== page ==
July 20, 2018 7:01 am
Updated: July 20, 2018 6:42 pm

Police don’t believe Bruce McArthur linked to any other murders as remains of Majeed Kayhan identified

On Friday, Toronto Police confirmed Majeed Kayhan as the identity of human remains discovered over the course of nine days of searching the Mallory Crescent location in connection to the Bruce McCarthur investigation.

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Toronto police say human remains found at a ravine near a property linked to accused serial killer Bruce McArthur have been identified as those belonging to 58-year-old Majeed Kayhan.

Police said remains were found almost every day during their two-week search at a ravine located in the rear of 53 Mallory Cres., where police found the remains of seven men in large planters earlier this year.

Acting Insp. Hank Idsinga said during a news conference Friday morning that police don’t believe McArthur is linked to any other murders, but an investigation into cold cases dating from the 1970s and 1980s is ongoing.

Majeed Kayhan, 58, of Toronto, was reported missing in October of 2012.

Toronto Police Service/handout

“We do not have any evidence to suggest that Mr. McArthur is responsible for anything more than the eight murders to which he currently stands charged,” Idsinga said.

“At this time, we have no evidence to suggest that there are any further remains to be located at any further locations.”

Kayhan, who was reported missing on Oct. 25, 2012, was identified in February by police as one of eight alleged victims of McArthur.

VIDEO: No search ongoing for more alleged victims of Bruce McCarthur


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READ MORE: Human remains found ‘almost every day’ behind property linked to Bruce McArthur

The excavation, which began July 4 and ended July 13, was concentrated on several areas in the ravine. Police said the remains were discovered on the first day of the dig and subsequent searches in the days ahead resulted in similar findings.

McArthur, who has been charged with eight counts of first-degree murder, worked as a landscaper and used the property to store tools and supplies.

Police said some of the remains recovered in the ravine have yet to be positively identified.

“We’re still identifying some of them and like I said back in the winter, these remains are dismembered,” Idsinga said.

“So that’s still an ongoing process with the Ontario forensic pathology services to identify, I hate to say it, bits and pieces and link them up, and whether they all link up to the remains we’ve already recovered, or whether they link up to Mr. Kayhan. We don’t know yet. That’s an ongoing process.”

VIDEO: Toronto Police shifting focus on McCarthur investigation to court case

Idsinga said police have spoken to Kayhan’s family overseas and are grateful for the closure.

“Obviously it’s a very difficult time for them. It was very difficult in February when we laid the murder charge in relation to Mr. Kayhan and had not recovered any of the remains,” Idsinga said.

“And of course they were eternally hopeful that what’s happened ultimately wouldn’t happen. But they’re very grateful, very thankful for the closure and they’re very angry. They’re angry at the right person and that’s Mr. McArthur.”

READ MORE: Toronto police discover ‘items’ of interest after resuming excavation at property linked to Bruce McArthur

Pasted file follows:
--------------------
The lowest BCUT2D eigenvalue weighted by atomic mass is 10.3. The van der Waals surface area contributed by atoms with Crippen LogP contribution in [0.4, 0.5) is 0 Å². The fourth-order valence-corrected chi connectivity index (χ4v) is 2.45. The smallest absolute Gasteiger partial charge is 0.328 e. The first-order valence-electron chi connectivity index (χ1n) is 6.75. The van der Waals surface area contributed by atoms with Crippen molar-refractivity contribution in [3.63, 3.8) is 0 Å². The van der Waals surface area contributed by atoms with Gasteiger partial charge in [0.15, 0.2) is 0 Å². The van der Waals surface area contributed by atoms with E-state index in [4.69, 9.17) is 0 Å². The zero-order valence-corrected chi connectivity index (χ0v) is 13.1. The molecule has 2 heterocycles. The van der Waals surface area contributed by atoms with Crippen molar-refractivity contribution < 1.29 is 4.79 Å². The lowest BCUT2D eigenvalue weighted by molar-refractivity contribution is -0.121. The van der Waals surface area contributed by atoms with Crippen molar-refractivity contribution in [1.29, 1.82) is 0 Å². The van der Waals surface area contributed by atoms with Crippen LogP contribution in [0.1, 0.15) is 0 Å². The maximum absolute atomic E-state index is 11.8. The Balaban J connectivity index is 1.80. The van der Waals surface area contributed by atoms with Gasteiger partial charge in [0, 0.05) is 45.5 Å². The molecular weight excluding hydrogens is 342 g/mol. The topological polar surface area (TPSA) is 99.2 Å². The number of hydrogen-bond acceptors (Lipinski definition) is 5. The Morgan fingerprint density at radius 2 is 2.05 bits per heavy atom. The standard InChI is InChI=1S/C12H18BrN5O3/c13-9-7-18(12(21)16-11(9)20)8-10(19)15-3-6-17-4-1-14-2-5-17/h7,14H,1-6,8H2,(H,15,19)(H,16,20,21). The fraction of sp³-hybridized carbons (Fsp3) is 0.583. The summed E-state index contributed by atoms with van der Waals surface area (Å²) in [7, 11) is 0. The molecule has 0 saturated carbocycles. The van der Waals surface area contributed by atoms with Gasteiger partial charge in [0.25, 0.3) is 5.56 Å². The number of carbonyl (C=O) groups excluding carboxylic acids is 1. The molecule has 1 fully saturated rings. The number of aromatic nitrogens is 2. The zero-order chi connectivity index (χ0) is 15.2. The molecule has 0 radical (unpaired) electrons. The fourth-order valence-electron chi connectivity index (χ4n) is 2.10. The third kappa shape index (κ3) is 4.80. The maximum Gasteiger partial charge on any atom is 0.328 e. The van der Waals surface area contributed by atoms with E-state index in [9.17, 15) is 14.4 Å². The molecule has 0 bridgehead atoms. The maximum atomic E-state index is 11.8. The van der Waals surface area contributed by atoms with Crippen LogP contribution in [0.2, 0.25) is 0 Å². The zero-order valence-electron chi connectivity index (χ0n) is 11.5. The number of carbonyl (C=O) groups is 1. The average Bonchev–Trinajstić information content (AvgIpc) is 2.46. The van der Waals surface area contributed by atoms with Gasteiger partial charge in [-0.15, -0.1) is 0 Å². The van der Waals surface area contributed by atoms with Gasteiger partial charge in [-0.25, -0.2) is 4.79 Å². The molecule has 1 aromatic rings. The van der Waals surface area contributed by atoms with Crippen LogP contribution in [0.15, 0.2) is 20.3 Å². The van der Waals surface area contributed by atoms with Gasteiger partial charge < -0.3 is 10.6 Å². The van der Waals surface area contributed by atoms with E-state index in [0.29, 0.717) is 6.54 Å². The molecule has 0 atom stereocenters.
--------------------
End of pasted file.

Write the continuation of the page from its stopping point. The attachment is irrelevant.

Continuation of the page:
Police said the K-9 unit revisited the home’s property several times this year and indicated there was a need to examine the area further.

Authorities said that between May and June, investigators conducted searches at 100 other properties related to McArthur’s landscaping business, but nothing was found.

“Mallory (Crescent) was pretty unique. Obviously we had found those remains there earlier in the year,” Idsinga said.

“We’ve been back there several times and kept on expanding our search. I hope that we’re done now and there’s nothing left to be found there.”

VIDEO: Toronto police identify remains of 8th victim of alleged serial killer Bruce McArthur. Jamie Mauracher reports.

McArthur was arrested in January and charged with murdering Andrew Kinsman and Selim Esen, who went missing from Toronto’s gay village in 2017.

Later that month, he was charged with the first-degree murders of Majeed Kayhan, Soroush Mahmudi, and Dean Lisowick. In February, he was also charged in the death of Skandaraj Navaratnam.

In April police charged McArthur in the death of Abdulbasir Faizi, who was reported missing in 2010, and days later charged him in the death of Kirushna Kumar Kanagaratnam, who came to Canada from Sri Lanka and was not reported missing.

VIDEO: ‘Compost pile’ near home linked to alleged serial killer Bruce McArthur showed off to reporters

Police said that although they are still receiving tips on the McArthur investigation, investigators are now focused on the court process.

“I’m still getting tips internationally from different countries by email. We’re following up on absolutely everything. So we still have a lot of work to do,” Idsinga said.

“We are focused right now on the court process as well and getting disclosure ready and getting the Crown up to speed on the investigation and the evidence, so I wouldn’t say the investigation is turning, but it is definitely progressing.”

Idsinga said there is some satisfaction knowing the eighth victim has finally been identified but there is no solace knowing lives were lost.

“You’re happy and content that you’ve found what you’ve found and brought to a resolution to some very difficult questions and got some answers to the families, but I think it’s hard under the circumstances and the tragedy of it all to be happy,” he said.

McArthur is scheduled to make his next court appearance on July 23.

VIDEO: Remains found for second day at property linked to Bruce McArthur

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